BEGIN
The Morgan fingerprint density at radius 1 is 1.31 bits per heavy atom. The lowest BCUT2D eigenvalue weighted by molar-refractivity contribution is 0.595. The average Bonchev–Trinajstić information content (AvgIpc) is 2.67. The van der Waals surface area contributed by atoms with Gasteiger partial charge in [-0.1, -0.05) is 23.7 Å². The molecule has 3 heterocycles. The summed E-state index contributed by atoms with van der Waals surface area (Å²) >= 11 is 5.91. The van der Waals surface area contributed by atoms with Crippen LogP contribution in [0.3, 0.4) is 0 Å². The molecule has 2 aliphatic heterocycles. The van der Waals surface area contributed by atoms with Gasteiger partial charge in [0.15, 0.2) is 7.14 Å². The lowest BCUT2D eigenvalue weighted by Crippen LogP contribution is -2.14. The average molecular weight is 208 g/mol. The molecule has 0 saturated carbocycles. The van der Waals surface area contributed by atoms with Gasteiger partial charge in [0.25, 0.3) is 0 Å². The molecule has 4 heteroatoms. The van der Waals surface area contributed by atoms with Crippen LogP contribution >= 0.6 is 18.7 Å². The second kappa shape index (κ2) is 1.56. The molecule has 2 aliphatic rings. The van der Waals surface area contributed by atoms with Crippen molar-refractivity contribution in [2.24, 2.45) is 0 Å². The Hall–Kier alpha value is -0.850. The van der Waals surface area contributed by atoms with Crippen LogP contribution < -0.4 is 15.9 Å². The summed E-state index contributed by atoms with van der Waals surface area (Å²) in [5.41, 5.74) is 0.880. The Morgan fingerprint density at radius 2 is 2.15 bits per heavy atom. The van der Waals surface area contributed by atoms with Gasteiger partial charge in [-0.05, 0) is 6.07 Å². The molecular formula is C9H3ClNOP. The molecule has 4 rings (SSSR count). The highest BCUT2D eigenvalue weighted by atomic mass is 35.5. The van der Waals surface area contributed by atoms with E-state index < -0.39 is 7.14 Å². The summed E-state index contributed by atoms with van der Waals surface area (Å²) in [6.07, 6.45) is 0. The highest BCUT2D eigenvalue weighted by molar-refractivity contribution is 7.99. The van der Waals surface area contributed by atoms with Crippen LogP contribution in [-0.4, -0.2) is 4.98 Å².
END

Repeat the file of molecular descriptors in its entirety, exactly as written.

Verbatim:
The Morgan fingerprint density at radius 1 is 1.31 bits per heavy atom. The lowest BCUT2D eigenvalue weighted by molar-refractivity contribution is 0.595. The average Bonchev–Trinajstić information content (AvgIpc) is 2.67. The van der Waals surface area contributed by atoms with Gasteiger partial charge in [-0.1, -0.05) is 23.7 Å². The molecule has 3 heterocycles. The summed E-state index contributed by atoms with van der Waals surface area (Å²) >= 11 is 5.91. The van der Waals surface area contributed by atoms with Crippen LogP contribution in [0.3, 0.4) is 0 Å². The molecule has 2 aliphatic heterocycles. The van der Waals surface area contributed by atoms with Gasteiger partial charge in [0.15, 0.2) is 7.14 Å². The lowest BCUT2D eigenvalue weighted by Crippen LogP contribution is -2.14. The average molecular weight is 208 g/mol. The molecule has 0 saturated carbocycles. The van der Waals surface area contributed by atoms with Gasteiger partial charge in [0.25, 0.3) is 0 Å². The molecule has 4 heteroatoms. The van der Waals surface area contributed by atoms with Crippen LogP contribution >= 0.6 is 18.7 Å². The second kappa shape index (κ2) is 1.56. The molecule has 2 aliphatic rings. The van der Waals surface area contributed by atoms with Crippen molar-refractivity contribution in [2.24, 2.45) is 0 Å². The Hall–Kier alpha value is -0.850. The van der Waals surface area contributed by atoms with Crippen LogP contribution < -0.4 is 15.9 Å². The summed E-state index contributed by atoms with van der Waals surface area (Å²) in [5.41, 5.74) is 0.880. The Morgan fingerprint density at radius 2 is 2.15 bits per heavy atom. The van der Waals surface area contributed by atoms with Gasteiger partial charge in [-0.05, 0) is 6.07 Å². The molecular formula is C9H3ClNOP. The molecule has 4 rings (SSSR count). The highest BCUT2D eigenvalue weighted by atomic mass is 35.5. The van der Waals surface area contributed by atoms with E-state index < -0.39 is 7.14 Å². The summed E-state index contributed by atoms with van der Waals surface area (Å²) in [6.07, 6.45) is 0. The highest BCUT2D eigenvalue weighted by molar-refractivity contribution is 7.99. The van der Waals surface area contributed by atoms with Crippen LogP contribution in [-0.4, -0.2) is 4.98 Å².